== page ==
Transverse plane

Midline discrepancies: One of the most important diagnostic features in orthodontic treatment planning is maxillary midline position. Maxillary midline position is done relative to facial midline, any deviation of this midline is considered abnormal. Often the patients which are undergoing orthodontic treatment presents with the midline deviation so in orthodontic diagnosis the extent of deviation is measured from the soft tissue midline, presumably because an objective will be for the two midlines and the mandibular midline to be coincident after the treatment [12,13].

The facial landmarks such as the nose, philtrum and chin are often used as references for maxillary midline positioning, may not themselves be centered on the face or with each other. Because the location of these midline landmarks are not generally altered as a result of orthodontic treatment, it would be useful to know their relative importance for determining optimum esthetic goals for positioning of the dental midline. According to Arnett and Beggman the philtrum is usually a reliable midline structure and can be used as the basis for midline assessment [14,15].

Diagnosis of midline discrepancies

In each patient an appropriate database for detection of midline asymmetries should be assembled to aid in making an appropriate diagnosis of the nature; extent; and location of the midline asymmetry. A detailed facial and intra-oral examination should be done; intra- and extra-oral photographs or video; dental models trimmed to centric relation occlusion; an occlusogram; a lateral cephalogram; a posteroanterior cephalogram; panoramic radiograph; and a submentovertex radiograph should be used for a thorough diagnosis. This thorough examination will aid in the visualization of the facial and the dental midlines; as well as their inter-relationship [7].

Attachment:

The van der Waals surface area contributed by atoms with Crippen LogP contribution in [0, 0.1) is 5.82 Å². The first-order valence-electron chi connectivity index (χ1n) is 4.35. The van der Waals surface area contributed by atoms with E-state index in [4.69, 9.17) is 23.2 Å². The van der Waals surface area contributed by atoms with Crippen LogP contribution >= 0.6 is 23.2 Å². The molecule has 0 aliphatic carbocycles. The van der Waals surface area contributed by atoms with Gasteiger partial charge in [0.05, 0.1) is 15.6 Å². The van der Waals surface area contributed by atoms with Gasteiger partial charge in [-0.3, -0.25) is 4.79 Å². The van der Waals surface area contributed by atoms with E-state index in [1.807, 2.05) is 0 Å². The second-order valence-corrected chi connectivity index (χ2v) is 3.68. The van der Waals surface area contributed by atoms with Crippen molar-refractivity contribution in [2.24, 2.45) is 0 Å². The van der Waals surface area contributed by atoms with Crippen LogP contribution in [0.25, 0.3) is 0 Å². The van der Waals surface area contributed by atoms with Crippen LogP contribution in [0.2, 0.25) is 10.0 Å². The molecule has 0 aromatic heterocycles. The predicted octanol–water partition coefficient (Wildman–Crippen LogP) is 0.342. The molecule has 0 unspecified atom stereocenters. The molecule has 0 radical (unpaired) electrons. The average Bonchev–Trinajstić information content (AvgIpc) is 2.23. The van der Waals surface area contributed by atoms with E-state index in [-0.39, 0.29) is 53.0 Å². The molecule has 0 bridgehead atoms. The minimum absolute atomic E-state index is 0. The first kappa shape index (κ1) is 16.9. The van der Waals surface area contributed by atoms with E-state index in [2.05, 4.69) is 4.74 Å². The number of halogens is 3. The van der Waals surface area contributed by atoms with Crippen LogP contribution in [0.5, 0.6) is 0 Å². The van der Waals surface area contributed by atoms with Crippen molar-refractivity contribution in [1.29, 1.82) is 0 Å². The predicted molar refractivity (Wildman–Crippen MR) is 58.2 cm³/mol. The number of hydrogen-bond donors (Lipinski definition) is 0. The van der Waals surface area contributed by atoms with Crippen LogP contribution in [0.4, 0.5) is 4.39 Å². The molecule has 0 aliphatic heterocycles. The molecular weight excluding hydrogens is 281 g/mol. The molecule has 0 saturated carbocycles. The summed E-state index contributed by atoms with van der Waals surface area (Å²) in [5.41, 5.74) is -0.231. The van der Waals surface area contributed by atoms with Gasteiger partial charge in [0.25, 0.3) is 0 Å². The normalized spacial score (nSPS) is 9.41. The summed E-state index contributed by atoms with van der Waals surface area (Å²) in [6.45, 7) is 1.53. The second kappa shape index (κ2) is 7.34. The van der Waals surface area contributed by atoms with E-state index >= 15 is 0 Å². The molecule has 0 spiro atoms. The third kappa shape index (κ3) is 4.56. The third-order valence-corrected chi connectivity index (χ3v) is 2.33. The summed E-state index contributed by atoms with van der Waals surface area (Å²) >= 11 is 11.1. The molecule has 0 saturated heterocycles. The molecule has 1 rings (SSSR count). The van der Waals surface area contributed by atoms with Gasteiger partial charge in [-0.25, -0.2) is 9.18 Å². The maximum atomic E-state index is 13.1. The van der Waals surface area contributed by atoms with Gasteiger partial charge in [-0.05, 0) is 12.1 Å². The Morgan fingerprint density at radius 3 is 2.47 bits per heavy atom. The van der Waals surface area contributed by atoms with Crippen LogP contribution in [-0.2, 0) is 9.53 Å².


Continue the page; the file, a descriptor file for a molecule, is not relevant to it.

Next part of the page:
There are six important midlines that must be determined [16-18]:

·         Facial midline

·         Skeletal midline

·         Maxillary apical base midlines

·         Mandibular apical base midlines

·         Maxillary dental midlines

·         Mandibular dental midlines

DETERMINATION OF TREATMENT PLANNING

The first thing to be done in planning the treatment and mechanics is selection of a treatment midline. The final goal is represented by this midline. The treatment midline may coincide with either the upper or lower dental midlines or in sudden instances both upper and lower midlines may have to be moved to make them coincident with the facial midline [17].

In cases where both upper and lower dental midlines are coincident but the upper and lower soft tissue/skeletal midlines are not then the treatment midline should be assessed along with surgical alternatives [17].

Often apical base discrepancies are associated with asymmetric left and right molar occlusion so the apical base midline asymmetries require careful attention during the treatment planning process. If the apical base discrepancy is up to 2.0 mm; it is advisable to select either the upper or lower midline; whichever is closest to the facial midline as a treatment midline for larger apical base discrepancies; both upper and lower midlines may need correction [18].

Apical base midline discrepancy may be present with or without tipping of the incisors if both apical base midline discrepancy and tipped incisors are involved; the treatment mechanics should make adjustments for the treatment of two separate problems [18,19].

CONCLUSION

§  Possibility of each type of treatment is not symmetric with respect to plane of space. For example tooth movement by orthodontic means alone is more possible antero-posteriorly than vertical direction.

§  Growth modification is more effective in mandibular deficiency (10 mm) than mandibular excess (5 mm).